Wednesday, June 27, 2007

Over the River and Through the Woods to Elaina's House

Soft-spoken with dimples that light up her face with each grin, Elaina is endeared to my heart. She has also been sick for months with HIV, and has outlived her husband and two sisters. When I first visited her with Carlos and Rolinda, the Rubatano volunteers in Elaina's community, she was so weak she could barely function and yet was caring for 15 children... her own as well as nieces and nephews. Elaina is pictured here with a few of the children in her care. Visiting this family is always an adventure, far back into the bush over bumpy dirt roads, up and down hills with brush growing close on either side. It is well worth the trip.

In spite of overwhelming tragedy and deep need, Elaina bubbles over with love and sits contentedly, holding my hand and smiling. Always before leaving her home we sing together, Akuna Wakaita sa Jesu... There is no one like Jesus. But life is hard and food is scarce for this family. In early March while Sarah & I were down in South Africa for the Hands at Work conference, Elaina reached breaking point. One morning she told her children that she wanted to end her life... that she was leaving and not coming back. But God intervened and a friend from Elaina's church saw her and spent time talking with her, accompanying Elaina back to her home. Not long after she arrived there, Carlos pulled in on his bike with some food for her. He had no clue before showing up that she was struggling so much, but realized immediately that God had sent him. Over the next several days he and Rolinda spent much time with Elaina, reading their Bibles to her, encouraging her, and praying with her. By the time I returned from South Africa she was doing well.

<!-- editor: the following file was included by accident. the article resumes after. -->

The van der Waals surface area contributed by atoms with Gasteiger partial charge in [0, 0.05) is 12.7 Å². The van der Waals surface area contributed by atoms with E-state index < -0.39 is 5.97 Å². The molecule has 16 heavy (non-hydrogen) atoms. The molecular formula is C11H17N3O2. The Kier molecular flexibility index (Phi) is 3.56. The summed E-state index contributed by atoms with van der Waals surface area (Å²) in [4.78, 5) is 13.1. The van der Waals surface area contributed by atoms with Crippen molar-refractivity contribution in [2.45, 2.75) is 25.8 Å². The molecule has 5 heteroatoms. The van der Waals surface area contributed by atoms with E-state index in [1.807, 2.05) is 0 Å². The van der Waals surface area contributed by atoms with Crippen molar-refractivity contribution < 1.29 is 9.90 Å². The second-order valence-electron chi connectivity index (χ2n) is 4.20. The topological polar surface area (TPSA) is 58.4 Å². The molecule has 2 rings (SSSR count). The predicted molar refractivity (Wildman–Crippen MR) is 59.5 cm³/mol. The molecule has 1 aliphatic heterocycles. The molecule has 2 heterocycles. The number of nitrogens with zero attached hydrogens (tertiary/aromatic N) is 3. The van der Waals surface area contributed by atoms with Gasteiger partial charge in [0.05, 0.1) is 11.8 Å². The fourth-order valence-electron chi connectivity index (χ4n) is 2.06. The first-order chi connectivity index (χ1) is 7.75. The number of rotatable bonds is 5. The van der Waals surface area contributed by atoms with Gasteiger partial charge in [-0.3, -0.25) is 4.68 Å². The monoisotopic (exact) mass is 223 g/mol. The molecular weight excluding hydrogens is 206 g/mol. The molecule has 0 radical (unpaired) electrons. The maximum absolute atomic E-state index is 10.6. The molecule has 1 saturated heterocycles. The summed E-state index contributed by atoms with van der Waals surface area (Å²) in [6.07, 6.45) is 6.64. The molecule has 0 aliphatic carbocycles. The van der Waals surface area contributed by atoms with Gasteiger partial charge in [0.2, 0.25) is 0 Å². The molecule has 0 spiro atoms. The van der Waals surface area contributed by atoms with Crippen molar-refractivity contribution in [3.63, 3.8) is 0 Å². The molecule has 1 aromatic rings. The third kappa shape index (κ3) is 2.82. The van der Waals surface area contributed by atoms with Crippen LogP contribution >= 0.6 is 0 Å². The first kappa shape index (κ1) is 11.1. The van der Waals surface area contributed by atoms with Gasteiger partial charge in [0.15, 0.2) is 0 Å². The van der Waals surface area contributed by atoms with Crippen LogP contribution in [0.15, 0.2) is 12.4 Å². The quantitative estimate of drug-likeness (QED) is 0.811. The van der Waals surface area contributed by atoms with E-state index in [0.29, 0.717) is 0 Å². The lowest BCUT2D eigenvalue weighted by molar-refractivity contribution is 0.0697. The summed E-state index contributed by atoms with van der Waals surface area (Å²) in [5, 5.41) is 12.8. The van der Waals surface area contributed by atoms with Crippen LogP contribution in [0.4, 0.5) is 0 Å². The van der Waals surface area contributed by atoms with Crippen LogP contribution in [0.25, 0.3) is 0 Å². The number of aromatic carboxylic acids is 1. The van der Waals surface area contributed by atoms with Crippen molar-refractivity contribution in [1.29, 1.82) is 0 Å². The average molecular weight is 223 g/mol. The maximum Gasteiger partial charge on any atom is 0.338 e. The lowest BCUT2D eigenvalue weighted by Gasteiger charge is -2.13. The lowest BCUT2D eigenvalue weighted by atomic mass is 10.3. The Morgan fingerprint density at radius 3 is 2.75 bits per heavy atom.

Once again it had been several weeks since I had seen these precious ones, due to 6 weeks south to SA and north to Nigeria. Carlos informed me yesterday morning that Elaina has been sick for 4 of those weeks. We went to visit her children and found that all of her nieces and nephews had gone elsewhere to live with other family members. Remaining are her 5 children, the oldest, Inez, is 24 and has two little ones of her own. Inez is currently caring for her two children and her 4 other siblings, all under the age of 13. Their granny is also staying with them, and she is blind.

After finding out the situation with her children, we brought one of them and went to find Elaina. It was about a 12 mile drive. First we stopped at a local health post, where we talked with a nurse about her condition. She had a stroke 4 weeks ago. This may seem surprising at her young age, but being HIV+ greatly increases risk of stroke. Elaina is staying with her brother's family since he lives near to the health post and she can easily get her treatment. Though her right side is mostly paralyzed and she looks to be in great pain, Elaina still smiled with the left half of her mouth as we approached. We sat for a long time with her just talking, singing, trying to love... what is there to say??

Life continues to unroll in spite of struggle, even though we may occasionally have the urge to scream at it to stop. Parents die, children go hungry, disease does what it will. This is life in Africa. Hard as it is for me to fathom, my Mozambiquan friends keep on smiling and singing... Please pray for Elaina and her family.

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